If you came across a four bedroom, 3.5 bathroom home listed for sale recently on a quiet cul-de-sac in Cedar Rapids, Iowa, you might not think twice about the online listing. It included typical real estate descriptions like “ideal for entertaining” and “ample space for relaxation.”
But JJ Johannes, the realtor for the home, created the description in less than five seconds by typing a few keywords into ChatGPT, a viral new AI chatbot tool that can generate elaborate responses to user prompts. It’s a task, he said, that would otherwise have taken him an hour or more to write on his own.
“It saved me so much time,” Johannes told CNN, noting he made a few tweaks and edits to ChatGPT’s work before publishing it. “It’s not perfect but it was a great starting point. My background is in technology and writing something eloquent takes time. This made it so much easier.”
Johannes is among the real estate agents experimenting with ChatGPT since it was released publicly in late November. Some residential and commercial agents told CNN it has already changed the way they work, from writing listings and social media posts to drafting legal documents. It could also be used to automate repetitive tasks such as answering frequently asked questions and doing complex calculations.
ChatGPT is trained on vast amounts of online data in order to generate responses to user prompts. It has written original essays, stories, song lyrics and research paper abstracts that fooled some scientists. Some CEOs have used it to write emails or do accounting work. It even passed an exam at an Ivy League school. (It has, however, raised concerns among some for its potential to enable cheating and for its inaccuracies.)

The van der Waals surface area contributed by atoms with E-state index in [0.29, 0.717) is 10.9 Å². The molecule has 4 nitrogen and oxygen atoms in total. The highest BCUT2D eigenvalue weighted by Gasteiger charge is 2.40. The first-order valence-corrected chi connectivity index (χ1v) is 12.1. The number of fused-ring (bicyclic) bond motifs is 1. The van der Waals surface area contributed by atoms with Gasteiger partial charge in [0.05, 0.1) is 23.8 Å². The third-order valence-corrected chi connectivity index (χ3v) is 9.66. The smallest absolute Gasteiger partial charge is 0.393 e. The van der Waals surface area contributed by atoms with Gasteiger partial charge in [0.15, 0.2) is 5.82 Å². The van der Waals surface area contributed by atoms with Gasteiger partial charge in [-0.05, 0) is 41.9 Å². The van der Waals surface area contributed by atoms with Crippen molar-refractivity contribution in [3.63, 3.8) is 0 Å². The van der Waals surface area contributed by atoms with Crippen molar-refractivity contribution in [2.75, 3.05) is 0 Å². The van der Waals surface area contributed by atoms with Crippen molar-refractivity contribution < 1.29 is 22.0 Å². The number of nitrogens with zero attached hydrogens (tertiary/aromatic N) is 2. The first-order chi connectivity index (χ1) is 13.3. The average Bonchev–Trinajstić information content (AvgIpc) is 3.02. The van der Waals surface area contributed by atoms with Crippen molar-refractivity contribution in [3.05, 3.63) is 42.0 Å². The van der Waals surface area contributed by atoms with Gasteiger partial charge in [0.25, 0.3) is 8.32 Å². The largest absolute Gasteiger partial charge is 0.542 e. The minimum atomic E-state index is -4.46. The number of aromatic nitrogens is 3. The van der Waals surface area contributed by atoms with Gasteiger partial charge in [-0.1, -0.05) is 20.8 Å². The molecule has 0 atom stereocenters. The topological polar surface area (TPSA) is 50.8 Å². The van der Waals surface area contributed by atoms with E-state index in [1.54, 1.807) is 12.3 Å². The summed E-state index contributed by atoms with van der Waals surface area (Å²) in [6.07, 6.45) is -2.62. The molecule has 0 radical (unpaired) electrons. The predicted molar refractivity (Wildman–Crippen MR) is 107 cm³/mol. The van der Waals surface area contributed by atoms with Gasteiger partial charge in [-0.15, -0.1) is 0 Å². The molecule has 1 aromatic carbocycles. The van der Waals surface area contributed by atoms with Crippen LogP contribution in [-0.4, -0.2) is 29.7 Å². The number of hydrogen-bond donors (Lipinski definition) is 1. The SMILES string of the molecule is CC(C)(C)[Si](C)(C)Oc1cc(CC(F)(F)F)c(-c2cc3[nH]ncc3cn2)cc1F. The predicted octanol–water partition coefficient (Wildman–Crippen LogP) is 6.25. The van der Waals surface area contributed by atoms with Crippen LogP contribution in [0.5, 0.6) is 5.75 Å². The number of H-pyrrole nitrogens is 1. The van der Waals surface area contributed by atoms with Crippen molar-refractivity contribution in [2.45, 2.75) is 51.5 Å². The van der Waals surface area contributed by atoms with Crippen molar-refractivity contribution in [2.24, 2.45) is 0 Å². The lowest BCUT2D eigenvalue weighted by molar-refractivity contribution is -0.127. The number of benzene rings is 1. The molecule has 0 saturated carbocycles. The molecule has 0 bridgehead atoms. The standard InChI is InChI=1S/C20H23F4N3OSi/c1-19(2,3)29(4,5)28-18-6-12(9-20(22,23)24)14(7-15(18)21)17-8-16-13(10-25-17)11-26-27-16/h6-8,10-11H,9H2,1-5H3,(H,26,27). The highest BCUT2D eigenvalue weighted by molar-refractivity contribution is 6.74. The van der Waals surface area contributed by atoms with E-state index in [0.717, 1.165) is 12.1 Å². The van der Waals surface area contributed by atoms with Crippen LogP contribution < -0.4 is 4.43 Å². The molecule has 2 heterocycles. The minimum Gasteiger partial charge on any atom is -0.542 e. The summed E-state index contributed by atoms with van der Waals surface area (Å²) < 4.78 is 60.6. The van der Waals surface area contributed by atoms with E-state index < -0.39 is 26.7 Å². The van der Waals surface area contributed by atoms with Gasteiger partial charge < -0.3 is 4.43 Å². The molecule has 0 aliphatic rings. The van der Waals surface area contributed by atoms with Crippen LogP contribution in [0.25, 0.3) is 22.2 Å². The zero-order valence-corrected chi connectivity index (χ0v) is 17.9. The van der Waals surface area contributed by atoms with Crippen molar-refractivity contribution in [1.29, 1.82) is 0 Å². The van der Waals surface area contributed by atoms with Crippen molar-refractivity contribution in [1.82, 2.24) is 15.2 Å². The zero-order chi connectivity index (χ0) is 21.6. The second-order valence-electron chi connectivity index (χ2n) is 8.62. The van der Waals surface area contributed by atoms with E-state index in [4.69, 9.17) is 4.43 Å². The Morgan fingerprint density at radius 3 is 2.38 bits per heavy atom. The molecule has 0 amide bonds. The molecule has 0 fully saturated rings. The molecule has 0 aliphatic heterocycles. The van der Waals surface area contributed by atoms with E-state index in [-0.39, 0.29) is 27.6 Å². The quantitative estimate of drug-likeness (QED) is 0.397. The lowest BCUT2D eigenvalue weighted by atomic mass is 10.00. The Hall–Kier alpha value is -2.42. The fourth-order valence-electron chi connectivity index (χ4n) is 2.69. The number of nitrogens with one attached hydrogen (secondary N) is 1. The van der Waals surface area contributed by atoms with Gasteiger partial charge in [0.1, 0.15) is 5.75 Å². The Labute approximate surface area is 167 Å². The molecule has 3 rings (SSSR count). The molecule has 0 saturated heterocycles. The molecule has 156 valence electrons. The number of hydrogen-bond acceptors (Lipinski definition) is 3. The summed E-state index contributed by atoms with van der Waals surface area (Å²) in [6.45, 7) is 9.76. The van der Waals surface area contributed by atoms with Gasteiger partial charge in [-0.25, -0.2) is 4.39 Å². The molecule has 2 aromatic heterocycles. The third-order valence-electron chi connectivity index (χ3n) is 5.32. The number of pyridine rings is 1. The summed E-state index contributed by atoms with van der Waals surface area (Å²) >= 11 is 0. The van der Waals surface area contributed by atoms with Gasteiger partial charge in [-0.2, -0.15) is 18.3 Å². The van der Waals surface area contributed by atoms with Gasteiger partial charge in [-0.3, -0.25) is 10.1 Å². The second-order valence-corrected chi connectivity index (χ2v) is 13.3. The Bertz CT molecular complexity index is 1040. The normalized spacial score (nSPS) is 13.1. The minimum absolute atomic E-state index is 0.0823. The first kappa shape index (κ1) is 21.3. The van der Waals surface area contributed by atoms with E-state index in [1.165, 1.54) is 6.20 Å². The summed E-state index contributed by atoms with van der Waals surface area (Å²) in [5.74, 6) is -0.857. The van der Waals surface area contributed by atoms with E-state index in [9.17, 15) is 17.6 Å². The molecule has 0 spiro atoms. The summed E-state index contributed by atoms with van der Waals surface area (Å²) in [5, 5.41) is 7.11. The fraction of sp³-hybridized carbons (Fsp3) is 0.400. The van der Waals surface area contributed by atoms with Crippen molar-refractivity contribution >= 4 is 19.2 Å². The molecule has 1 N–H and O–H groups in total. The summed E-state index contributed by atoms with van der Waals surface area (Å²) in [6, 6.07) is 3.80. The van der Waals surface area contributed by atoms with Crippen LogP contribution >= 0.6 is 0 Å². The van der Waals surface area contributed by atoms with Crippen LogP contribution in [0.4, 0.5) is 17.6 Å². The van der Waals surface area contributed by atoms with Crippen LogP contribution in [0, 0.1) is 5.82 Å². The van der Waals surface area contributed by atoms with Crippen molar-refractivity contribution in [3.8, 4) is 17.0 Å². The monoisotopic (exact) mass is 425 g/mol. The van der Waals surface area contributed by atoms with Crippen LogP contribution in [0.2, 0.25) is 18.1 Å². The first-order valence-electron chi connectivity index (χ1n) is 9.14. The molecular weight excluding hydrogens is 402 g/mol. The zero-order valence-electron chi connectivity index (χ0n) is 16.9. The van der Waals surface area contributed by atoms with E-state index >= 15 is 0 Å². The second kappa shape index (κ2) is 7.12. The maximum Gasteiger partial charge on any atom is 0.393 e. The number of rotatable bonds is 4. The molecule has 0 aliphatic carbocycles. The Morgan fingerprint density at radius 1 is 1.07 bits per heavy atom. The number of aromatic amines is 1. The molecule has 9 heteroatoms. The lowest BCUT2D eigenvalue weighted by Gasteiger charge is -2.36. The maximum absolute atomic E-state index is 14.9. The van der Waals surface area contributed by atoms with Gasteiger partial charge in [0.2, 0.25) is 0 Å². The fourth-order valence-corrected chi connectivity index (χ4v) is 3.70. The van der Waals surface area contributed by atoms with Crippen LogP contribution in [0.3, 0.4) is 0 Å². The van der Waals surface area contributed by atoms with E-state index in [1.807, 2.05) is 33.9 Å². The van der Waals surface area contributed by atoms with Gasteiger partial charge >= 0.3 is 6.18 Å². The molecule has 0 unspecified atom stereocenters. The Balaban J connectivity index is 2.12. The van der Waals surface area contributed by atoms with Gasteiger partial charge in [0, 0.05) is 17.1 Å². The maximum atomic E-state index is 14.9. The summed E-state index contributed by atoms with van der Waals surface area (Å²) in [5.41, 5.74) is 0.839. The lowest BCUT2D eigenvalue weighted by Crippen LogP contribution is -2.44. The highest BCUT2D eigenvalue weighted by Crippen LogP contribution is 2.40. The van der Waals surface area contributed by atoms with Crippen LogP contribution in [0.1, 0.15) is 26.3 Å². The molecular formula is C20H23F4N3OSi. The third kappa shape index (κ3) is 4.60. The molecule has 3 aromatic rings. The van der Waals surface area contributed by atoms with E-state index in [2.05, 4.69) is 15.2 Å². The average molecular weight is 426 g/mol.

In less than two months, ChatGPT has sparked discussions around its potential to disrupt various industries, from publishing to law. But it’s already having a tangible impact on how a number of real estate agents around the country do their jobs – where much of the written work can be formulaic and time consuming – to the extent that some can no longer imagine working without it.
“I’ve been using it for more than a month, and I can’t remember the last time something has wowed me this much,” said Andres Asion, a broker from the Miami Real Estate Group.
‘As soon as I tried it out, I was sold”
Recently, a client reached out to Asion with a problem: the woman had moved into a pre-construction home and couldn’t open her windows. She had attempted to contact the developer for months with no response. Asion ran a copy of one of her emails through ChatGPT, asking it to rewrite it with an emphasis on the liability implications.
“ChatGPT wrote it as a legal issue and all of a sudden, the developer showed up at her house,” he said.
Asion has also used the tool to draft legally binding addendums and other documents, and sent them to lawyers for approval. “I fine-tune all kinds of drafts with ChatGPT,” he said. “Sometimes I’ll tell it to make it shorter or funnier, and it gives you so many samples to pick and edit from.”
ChatGPT is free for now, but OpenAI, the company behind it, is reportedly considering a monthly charge of $42. Asion said “it’s not even a question” he would pay for access. “I would easily pay $100 or $200 a year for something like this,” he said. “I’d be crazy not to.”